And Bill Gates, who will celebrate his seventeenth year, wouldn’t miss it. But, as he has pointed out, today’s gatherings are very different from his first. “When I started going in 1990, the focus was on the wonders of technology, and the hot panels were the ones where engineers like myself would discuss how things would improve using technology,” he recalled in 2010. That idealism has since been replaced by the realisation that technology hasn’t got anything like all the answers and that we have truly arrived at a great transformation that requires much deeper answers than faster internet, dazzling software or iPhones.

New powers; old problems
On the bright side, some participants think they can see a deeper appreciation of the world’s problems than that displayed by the nerds of yesteryear. “I witnessed more honesty and straight talk between the private sector, multilateral agencies, governments and NGOs as they look to de-risk the planet”, commented Mark Foster, a senior executive from consultancy Accenture, last year.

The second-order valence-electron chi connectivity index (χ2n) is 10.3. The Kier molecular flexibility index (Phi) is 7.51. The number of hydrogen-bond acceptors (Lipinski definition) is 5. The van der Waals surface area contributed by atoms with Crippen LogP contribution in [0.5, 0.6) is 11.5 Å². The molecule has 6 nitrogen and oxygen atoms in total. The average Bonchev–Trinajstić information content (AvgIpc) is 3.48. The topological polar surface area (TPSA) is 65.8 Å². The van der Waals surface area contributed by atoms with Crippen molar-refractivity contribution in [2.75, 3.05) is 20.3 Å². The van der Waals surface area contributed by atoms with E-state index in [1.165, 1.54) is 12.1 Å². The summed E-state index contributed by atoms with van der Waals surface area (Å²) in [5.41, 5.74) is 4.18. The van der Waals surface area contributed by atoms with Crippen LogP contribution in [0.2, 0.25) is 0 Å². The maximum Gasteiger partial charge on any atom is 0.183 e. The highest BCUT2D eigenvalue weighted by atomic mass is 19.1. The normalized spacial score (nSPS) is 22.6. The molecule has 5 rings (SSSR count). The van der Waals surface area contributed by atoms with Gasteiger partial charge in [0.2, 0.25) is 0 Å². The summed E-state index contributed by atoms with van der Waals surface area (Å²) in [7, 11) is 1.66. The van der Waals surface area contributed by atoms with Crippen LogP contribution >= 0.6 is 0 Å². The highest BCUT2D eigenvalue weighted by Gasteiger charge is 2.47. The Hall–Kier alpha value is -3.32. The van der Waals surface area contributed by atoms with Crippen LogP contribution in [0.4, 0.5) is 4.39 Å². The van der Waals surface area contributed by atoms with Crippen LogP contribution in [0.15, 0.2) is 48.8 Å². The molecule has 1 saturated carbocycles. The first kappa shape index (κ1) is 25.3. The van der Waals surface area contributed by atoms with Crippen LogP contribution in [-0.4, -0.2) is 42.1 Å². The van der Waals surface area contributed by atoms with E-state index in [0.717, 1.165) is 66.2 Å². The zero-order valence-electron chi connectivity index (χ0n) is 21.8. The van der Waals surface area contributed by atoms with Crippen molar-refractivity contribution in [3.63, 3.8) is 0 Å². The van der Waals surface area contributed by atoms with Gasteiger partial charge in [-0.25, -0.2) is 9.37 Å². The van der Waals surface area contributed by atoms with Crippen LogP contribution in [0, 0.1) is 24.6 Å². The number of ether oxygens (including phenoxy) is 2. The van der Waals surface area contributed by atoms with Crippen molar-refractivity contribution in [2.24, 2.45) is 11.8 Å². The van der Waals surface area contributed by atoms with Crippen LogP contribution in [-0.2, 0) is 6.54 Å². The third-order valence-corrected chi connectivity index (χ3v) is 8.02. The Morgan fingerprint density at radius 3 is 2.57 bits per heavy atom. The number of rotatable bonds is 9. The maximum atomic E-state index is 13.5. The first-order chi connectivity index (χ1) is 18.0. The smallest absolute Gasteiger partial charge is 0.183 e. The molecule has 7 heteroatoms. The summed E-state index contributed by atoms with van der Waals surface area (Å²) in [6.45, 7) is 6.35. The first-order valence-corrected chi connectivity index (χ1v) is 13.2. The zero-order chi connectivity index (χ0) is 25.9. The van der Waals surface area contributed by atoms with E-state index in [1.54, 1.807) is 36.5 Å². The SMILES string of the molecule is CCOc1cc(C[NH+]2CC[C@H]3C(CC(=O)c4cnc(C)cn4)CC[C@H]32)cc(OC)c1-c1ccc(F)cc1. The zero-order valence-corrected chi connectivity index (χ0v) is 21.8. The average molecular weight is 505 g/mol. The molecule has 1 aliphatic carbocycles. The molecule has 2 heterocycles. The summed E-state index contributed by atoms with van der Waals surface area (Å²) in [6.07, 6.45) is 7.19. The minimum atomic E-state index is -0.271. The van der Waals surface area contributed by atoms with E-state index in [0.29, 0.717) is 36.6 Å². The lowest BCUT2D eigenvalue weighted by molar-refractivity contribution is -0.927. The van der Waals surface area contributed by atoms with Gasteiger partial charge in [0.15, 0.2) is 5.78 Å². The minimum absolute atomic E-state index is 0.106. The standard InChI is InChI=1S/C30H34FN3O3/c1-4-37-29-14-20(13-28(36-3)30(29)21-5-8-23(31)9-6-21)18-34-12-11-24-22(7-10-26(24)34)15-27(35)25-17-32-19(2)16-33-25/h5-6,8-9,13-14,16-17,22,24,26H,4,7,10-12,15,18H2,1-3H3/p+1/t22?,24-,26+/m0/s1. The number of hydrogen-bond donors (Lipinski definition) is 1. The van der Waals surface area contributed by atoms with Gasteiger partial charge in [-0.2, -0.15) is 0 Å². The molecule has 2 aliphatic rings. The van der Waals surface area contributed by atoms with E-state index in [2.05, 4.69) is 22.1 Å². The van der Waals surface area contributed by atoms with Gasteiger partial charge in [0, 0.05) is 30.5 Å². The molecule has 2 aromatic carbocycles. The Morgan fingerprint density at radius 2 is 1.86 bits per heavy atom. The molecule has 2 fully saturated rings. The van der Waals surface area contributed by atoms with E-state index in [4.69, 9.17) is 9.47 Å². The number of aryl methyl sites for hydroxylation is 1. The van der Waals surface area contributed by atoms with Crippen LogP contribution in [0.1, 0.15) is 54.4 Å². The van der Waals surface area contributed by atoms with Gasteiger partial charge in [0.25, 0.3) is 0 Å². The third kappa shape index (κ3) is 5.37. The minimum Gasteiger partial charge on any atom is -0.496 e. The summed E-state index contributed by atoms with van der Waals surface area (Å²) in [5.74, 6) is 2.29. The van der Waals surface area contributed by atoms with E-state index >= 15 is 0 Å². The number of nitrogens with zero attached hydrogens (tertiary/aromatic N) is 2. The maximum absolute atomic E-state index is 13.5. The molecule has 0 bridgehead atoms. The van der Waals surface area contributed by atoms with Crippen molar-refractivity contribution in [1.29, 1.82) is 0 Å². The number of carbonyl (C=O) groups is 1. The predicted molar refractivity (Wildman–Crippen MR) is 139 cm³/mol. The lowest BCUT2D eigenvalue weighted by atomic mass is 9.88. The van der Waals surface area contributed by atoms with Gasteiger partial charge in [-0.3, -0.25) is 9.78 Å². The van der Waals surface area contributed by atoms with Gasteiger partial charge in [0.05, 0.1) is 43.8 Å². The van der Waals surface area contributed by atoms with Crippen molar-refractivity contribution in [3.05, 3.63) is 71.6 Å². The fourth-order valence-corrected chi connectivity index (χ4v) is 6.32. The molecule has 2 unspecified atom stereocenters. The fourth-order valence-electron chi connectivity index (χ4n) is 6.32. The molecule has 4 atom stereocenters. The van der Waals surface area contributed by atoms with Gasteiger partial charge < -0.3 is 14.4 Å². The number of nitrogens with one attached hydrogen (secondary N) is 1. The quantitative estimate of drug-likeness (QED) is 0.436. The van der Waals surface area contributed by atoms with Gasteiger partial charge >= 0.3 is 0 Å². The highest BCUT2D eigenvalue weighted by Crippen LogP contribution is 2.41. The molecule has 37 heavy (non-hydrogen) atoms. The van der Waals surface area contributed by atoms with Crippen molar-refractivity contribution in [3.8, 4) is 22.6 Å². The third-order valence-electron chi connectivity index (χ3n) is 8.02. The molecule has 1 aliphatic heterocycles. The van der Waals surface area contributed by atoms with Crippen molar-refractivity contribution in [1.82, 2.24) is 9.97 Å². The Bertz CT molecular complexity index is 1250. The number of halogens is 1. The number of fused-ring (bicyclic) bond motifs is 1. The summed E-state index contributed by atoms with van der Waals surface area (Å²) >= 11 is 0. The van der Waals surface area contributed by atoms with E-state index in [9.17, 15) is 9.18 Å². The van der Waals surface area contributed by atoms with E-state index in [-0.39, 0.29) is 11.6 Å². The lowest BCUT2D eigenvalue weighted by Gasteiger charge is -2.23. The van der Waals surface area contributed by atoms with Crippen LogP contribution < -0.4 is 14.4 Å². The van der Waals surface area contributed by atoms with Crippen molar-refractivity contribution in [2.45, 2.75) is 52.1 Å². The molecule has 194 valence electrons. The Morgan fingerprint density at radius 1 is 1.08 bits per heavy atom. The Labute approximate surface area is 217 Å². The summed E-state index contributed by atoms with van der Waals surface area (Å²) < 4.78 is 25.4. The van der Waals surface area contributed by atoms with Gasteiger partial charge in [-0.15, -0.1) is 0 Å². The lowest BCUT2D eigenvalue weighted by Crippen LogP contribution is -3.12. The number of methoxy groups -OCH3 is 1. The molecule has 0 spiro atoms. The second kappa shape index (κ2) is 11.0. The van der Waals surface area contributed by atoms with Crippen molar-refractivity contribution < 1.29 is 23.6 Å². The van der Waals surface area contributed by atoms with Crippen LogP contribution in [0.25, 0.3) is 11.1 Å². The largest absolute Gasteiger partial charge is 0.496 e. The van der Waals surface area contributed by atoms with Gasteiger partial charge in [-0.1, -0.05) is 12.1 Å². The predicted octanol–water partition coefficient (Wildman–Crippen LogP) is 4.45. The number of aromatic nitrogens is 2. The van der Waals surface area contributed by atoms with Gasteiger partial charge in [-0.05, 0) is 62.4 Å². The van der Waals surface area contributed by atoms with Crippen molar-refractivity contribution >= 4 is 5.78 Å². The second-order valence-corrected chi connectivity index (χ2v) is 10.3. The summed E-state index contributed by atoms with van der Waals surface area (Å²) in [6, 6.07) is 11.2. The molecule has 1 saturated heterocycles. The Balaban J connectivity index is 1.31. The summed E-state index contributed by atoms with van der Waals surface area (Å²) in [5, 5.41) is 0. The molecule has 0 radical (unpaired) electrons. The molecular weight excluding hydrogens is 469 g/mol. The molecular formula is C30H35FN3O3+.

However, if Davos is to establish itself as a forum of real importance, it will have to do better on these towering Richter-scale issues. Despite the presence of senior bankers, heads of state, the biggest investors, global consultancies and the requisite billionaires at the last two forums, none of the looming, post-financial crisis issues are any closer to a solution.

The eurozone is, if anything, in deeper turmoil than it was 18 months ago. The so-called “currency wars” are still beggaring nations. America’s gigantic public deficit, a threat to global trade and the world’s reserve currency, is bigger than it was three years ago. The crisis of youth unemployment, which many see as the biggest threat of all to the fabric of several societies, is worsening. Despite much platitudinous talk, corruption remains rampant in sub-Saharan Africa.

And there are new problems. Although Tunisia, Libya and Egypt have thrown off the yoke of dictatorships, the rebuilding process is slow, uncertain and fraught with risk. About the only real significant progress made in a systemic global issue is the regulatory reform of the financial sector – and that over the objections of many powerful bankers and Davos regulars.

Paved with good intentions